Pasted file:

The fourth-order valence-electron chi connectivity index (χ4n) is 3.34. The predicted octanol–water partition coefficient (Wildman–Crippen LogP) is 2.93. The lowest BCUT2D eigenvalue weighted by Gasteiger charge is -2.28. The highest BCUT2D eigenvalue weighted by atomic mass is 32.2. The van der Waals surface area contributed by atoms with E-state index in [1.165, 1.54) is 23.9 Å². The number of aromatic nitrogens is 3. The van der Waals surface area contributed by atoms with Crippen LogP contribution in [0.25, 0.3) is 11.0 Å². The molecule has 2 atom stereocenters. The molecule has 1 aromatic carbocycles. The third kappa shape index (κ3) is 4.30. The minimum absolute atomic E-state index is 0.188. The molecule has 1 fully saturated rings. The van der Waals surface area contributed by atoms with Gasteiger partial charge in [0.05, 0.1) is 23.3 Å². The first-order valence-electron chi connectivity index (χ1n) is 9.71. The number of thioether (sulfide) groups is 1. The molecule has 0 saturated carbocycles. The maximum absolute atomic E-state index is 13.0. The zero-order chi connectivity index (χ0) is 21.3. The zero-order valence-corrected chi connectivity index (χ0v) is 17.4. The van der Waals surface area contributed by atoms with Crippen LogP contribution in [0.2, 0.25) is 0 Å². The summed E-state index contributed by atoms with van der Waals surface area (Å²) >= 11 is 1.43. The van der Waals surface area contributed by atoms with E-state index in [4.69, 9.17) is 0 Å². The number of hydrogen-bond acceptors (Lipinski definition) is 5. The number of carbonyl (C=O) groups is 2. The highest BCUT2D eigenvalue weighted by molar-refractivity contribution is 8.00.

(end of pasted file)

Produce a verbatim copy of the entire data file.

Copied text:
The fourth-order valence-electron chi connectivity index (χ4n) is 3.34. The predicted octanol–water partition coefficient (Wildman–Crippen LogP) is 2.93. The lowest BCUT2D eigenvalue weighted by Gasteiger charge is -2.28. The highest BCUT2D eigenvalue weighted by atomic mass is 32.2. The van der Waals surface area contributed by atoms with E-state index in [1.165, 1.54) is 23.9 Å². The number of aromatic nitrogens is 3. The van der Waals surface area contributed by atoms with Crippen LogP contribution in [0.25, 0.3) is 11.0 Å². The molecule has 2 atom stereocenters. The molecule has 1 aromatic carbocycles. The third kappa shape index (κ3) is 4.30. The minimum absolute atomic E-state index is 0.188. The molecule has 1 fully saturated rings. The van der Waals surface area contributed by atoms with Gasteiger partial charge in [0.05, 0.1) is 23.3 Å². The first-order valence-electron chi connectivity index (χ1n) is 9.71. The number of thioether (sulfide) groups is 1. The molecule has 0 saturated carbocycles. The maximum absolute atomic E-state index is 13.0. The zero-order chi connectivity index (χ0) is 21.3. The zero-order valence-corrected chi connectivity index (χ0v) is 17.4. The van der Waals surface area contributed by atoms with Crippen LogP contribution in [0.2, 0.25) is 0 Å². The summed E-state index contributed by atoms with van der Waals surface area (Å²) >= 11 is 1.43. The van der Waals surface area contributed by atoms with E-state index in [4.69, 9.17) is 0 Å². The number of hydrogen-bond acceptors (Lipinski definition) is 5. The number of carbonyl (C=O) groups is 2. The highest BCUT2D eigenvalue weighted by molar-refractivity contribution is 8.00.